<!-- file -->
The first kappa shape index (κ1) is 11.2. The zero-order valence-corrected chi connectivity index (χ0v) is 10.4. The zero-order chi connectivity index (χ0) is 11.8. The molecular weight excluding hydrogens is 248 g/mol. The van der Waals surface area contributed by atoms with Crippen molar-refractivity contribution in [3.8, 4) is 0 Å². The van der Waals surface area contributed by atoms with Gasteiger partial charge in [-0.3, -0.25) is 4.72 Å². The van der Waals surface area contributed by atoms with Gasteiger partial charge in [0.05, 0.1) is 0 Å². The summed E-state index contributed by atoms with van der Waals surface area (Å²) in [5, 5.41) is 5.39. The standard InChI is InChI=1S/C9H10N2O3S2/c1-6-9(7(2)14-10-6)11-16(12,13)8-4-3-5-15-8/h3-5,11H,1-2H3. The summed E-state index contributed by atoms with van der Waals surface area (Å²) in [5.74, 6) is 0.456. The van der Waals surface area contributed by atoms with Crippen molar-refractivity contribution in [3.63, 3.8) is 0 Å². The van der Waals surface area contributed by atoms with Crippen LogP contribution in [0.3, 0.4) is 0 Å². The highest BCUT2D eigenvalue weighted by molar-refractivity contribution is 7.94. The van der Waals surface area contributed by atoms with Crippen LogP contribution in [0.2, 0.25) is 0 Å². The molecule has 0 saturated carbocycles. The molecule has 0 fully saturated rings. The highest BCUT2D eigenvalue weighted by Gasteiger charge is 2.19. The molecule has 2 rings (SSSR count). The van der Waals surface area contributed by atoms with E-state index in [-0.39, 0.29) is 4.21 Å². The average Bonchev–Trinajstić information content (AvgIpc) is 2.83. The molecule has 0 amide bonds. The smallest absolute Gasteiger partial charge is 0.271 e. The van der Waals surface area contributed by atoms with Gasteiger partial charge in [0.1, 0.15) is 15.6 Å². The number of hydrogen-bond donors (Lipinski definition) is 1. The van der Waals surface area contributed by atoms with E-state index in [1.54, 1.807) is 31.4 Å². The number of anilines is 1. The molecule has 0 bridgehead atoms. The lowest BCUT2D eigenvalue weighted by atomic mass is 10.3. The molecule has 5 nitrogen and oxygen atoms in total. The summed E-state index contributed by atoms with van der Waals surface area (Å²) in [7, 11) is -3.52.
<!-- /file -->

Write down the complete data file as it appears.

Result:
The first kappa shape index (κ1) is 11.2. The zero-order valence-corrected chi connectivity index (χ0v) is 10.4. The zero-order chi connectivity index (χ0) is 11.8. The molecular weight excluding hydrogens is 248 g/mol. The van der Waals surface area contributed by atoms with Crippen molar-refractivity contribution in [3.8, 4) is 0 Å². The van der Waals surface area contributed by atoms with Gasteiger partial charge in [-0.3, -0.25) is 4.72 Å². The van der Waals surface area contributed by atoms with Gasteiger partial charge in [0.05, 0.1) is 0 Å². The summed E-state index contributed by atoms with van der Waals surface area (Å²) in [5, 5.41) is 5.39. The standard InChI is InChI=1S/C9H10N2O3S2/c1-6-9(7(2)14-10-6)11-16(12,13)8-4-3-5-15-8/h3-5,11H,1-2H3. The summed E-state index contributed by atoms with van der Waals surface area (Å²) in [5.74, 6) is 0.456. The van der Waals surface area contributed by atoms with Crippen molar-refractivity contribution in [3.63, 3.8) is 0 Å². The van der Waals surface area contributed by atoms with Crippen LogP contribution in [0.3, 0.4) is 0 Å². The highest BCUT2D eigenvalue weighted by molar-refractivity contribution is 7.94. The van der Waals surface area contributed by atoms with Crippen LogP contribution in [0.2, 0.25) is 0 Å². The molecule has 0 saturated carbocycles. The molecule has 0 fully saturated rings. The highest BCUT2D eigenvalue weighted by Gasteiger charge is 2.19. The molecule has 2 rings (SSSR count). The van der Waals surface area contributed by atoms with E-state index in [-0.39, 0.29) is 4.21 Å². The average Bonchev–Trinajstić information content (AvgIpc) is 2.83. The molecule has 0 amide bonds. The smallest absolute Gasteiger partial charge is 0.271 e. The van der Waals surface area contributed by atoms with Gasteiger partial charge in [0.1, 0.15) is 15.6 Å². The number of hydrogen-bond donors (Lipinski definition) is 1. The van der Waals surface area contributed by atoms with E-state index in [1.54, 1.807) is 31.4 Å². The number of anilines is 1. The molecule has 0 bridgehead atoms. The lowest BCUT2D eigenvalue weighted by atomic mass is 10.3. The molecule has 5 nitrogen and oxygen atoms in total. The summed E-state index contributed by atoms with van der Waals surface area (Å²) in [7, 11) is -3.52.